Another Route Needed.

It is of the utmost importance to every person engaged in business South of Cairo, and almost equally important to those South of the city of St. Louis, that another more direct and more complete link of connection should at once be found between this city and St. Louis. It is not alone the passenger traffic that calls for it. The immense commercial interest constantly flowing from the northward to the southward, which will be rapidly and permanently increased as soon as the cessation of hostilities shall render trade both lucrative and safe, also imperative and loudly call for and demand an air-line railroad — or at least a nearer and quicker line than we now have — from some point opposite St. Louis, coming diagonally through a rich, fertile, and at present, unaccommodated region of country, immediately to this place. Such a road we must and will have.

We observe, by the St. Louis papers, that the people of that city have at last shaken on the lethargy that for some years has seemed to oppress them, and are alive and moving in the way of the new railroad enterprise. They very truly say that the connection with Cairo, via the Ohio and Mississippi and Illinois Central railroads, "is totally inadequate to the vast traffic and travel between St. Louis and the lower Mississippi, through Cairo." They say very truly also, that this channel was always inadequate, and is constantly becoming more so, as trade and travel are on the increase. Military necessity, the immense army transportation done by the Ohio and Mississippi and Central roads, preclude the possibility, during the winter season, of the carrying of any private freight. The ice blockades the Ohio occasionally, and during one or two months of the winter, the Mississippi is sure to be gorged below St. Louis. Then, at that point all the property, stores, provisions, supplies, goods and merchandise, intended for Memphis, Helena, Natchez, Vicksburg and New Orleans, must pause on its course, and the people of the places named, be made to suffer for the want of them. An instance is mentioned in the Daily Dispatch, where one firm in St. Louis was compelled to make a shipment of goods to Vicksburg, via New Albany, Indiana; and another lot of goods sent to Cairo by Express for re-shipment, on the 22d of December, did not reach this place until the 10th of February following. We have no doubt of the entire truthfulness of these operations, and are of the opinion that hundreds of similar cases might be collated in Cairo, without serious difficulty, in the space of twenty-four hours devoted to the proper inquiry.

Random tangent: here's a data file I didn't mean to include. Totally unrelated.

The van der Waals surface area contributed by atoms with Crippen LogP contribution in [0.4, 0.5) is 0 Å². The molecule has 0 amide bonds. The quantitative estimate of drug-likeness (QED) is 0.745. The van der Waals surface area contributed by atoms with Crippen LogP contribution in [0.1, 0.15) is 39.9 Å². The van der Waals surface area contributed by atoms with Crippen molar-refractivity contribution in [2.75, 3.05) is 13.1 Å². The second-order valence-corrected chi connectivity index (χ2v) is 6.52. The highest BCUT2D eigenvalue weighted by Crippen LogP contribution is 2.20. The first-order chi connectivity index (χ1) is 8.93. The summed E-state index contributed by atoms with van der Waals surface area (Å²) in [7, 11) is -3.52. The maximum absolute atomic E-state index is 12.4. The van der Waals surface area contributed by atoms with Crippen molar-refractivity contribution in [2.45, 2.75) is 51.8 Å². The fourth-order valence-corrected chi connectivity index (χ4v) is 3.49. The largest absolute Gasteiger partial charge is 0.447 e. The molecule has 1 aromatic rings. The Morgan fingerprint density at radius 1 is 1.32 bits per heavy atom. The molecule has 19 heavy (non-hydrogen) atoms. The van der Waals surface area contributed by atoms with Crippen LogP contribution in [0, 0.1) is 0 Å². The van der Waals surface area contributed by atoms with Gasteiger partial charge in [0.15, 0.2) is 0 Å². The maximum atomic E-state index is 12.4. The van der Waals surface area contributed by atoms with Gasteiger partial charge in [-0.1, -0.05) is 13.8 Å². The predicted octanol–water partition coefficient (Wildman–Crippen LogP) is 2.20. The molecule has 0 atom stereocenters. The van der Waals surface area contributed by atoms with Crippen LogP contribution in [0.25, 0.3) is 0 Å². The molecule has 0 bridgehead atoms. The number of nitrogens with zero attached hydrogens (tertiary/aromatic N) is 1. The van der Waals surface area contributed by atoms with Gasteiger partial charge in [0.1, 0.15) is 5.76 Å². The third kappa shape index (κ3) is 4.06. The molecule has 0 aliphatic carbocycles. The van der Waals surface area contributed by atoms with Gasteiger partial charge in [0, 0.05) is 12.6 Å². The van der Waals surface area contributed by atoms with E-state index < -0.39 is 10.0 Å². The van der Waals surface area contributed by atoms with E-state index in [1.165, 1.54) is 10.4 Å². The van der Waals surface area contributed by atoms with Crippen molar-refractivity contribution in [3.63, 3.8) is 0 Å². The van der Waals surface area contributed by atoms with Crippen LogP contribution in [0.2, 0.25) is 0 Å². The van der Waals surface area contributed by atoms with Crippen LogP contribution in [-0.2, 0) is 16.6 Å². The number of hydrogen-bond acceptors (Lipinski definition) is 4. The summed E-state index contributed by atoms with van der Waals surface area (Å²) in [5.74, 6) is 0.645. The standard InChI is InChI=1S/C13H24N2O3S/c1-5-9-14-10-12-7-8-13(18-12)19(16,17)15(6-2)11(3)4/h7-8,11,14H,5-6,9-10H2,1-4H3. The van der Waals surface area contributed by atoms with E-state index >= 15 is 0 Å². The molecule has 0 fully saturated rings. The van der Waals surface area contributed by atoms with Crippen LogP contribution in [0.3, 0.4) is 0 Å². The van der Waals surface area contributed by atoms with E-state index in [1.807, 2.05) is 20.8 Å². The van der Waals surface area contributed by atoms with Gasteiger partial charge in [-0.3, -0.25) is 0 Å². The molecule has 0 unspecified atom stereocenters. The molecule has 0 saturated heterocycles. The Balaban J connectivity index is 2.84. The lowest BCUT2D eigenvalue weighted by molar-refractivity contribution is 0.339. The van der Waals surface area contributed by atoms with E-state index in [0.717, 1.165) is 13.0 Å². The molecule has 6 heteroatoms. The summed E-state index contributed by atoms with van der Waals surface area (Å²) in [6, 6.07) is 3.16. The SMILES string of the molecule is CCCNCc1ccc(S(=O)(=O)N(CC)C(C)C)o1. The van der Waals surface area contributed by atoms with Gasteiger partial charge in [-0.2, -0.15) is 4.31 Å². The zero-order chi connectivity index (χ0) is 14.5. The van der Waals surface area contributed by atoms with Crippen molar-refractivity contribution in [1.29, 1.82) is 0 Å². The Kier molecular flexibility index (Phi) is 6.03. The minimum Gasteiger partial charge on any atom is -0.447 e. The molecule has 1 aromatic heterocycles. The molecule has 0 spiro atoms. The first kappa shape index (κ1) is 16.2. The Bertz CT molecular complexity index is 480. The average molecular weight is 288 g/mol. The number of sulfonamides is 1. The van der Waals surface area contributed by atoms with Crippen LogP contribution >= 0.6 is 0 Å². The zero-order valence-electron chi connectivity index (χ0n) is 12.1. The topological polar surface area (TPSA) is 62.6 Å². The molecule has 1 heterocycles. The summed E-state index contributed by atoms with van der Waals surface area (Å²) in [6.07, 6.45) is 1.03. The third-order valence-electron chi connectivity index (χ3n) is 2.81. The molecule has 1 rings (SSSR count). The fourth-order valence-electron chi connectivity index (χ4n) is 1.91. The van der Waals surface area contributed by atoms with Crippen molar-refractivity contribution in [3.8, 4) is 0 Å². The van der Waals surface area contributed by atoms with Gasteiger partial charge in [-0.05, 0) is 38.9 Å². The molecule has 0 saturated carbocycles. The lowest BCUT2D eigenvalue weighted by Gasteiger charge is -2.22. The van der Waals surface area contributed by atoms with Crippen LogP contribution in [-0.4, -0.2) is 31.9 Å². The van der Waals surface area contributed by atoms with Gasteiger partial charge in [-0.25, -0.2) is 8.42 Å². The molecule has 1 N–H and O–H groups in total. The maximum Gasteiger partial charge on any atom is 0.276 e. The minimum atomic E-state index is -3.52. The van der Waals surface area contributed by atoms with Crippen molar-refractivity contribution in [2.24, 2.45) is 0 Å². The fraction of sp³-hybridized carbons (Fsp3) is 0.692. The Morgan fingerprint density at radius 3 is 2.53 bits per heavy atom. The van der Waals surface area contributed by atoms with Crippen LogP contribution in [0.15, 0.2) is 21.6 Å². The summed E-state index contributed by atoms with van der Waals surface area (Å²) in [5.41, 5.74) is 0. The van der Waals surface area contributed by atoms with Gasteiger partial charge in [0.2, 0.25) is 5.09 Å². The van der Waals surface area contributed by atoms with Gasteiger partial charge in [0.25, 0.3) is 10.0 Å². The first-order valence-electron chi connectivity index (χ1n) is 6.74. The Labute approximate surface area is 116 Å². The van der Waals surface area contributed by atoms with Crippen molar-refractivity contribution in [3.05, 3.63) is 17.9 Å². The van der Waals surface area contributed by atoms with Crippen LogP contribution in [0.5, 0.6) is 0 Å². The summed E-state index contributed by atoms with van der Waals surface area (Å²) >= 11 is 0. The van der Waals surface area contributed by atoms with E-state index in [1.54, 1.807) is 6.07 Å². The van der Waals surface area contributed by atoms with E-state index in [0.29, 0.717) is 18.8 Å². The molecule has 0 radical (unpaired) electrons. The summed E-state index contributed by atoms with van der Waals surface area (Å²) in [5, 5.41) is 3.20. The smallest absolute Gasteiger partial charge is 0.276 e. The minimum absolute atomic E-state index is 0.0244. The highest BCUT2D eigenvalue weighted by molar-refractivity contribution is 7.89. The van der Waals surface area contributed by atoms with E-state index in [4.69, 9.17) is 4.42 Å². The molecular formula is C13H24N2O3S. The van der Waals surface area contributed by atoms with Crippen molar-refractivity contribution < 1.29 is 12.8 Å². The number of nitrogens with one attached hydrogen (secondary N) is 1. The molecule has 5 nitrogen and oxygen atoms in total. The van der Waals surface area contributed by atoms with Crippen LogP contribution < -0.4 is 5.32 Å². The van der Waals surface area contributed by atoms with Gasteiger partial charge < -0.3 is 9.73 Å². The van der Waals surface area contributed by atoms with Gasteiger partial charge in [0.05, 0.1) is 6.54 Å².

The interests of Cairo and of St. Louis, are one in regard to this railroad matter. Its opponents undoubtedly will be the Ohio & Mississippi and Ill. C. R. R's, and some of the monied men of Chicago and Cincinnati. But the rail road is a public want, a public necessity, a right that the people demand, and with St. Louis and Right and Truth on our side, we do not despair of ultimate success, and confidently prophesy that not many months will pass ere we learn that ground has been broken for the St. Louis and Cairo railroad. The charter for the incorporation of the institution has already passed one house of the legislature and unless our legislators are as blind as moles and are as senseless as jackasses — which we cannot believe to be the case — it will pass the other, before the body adjourns.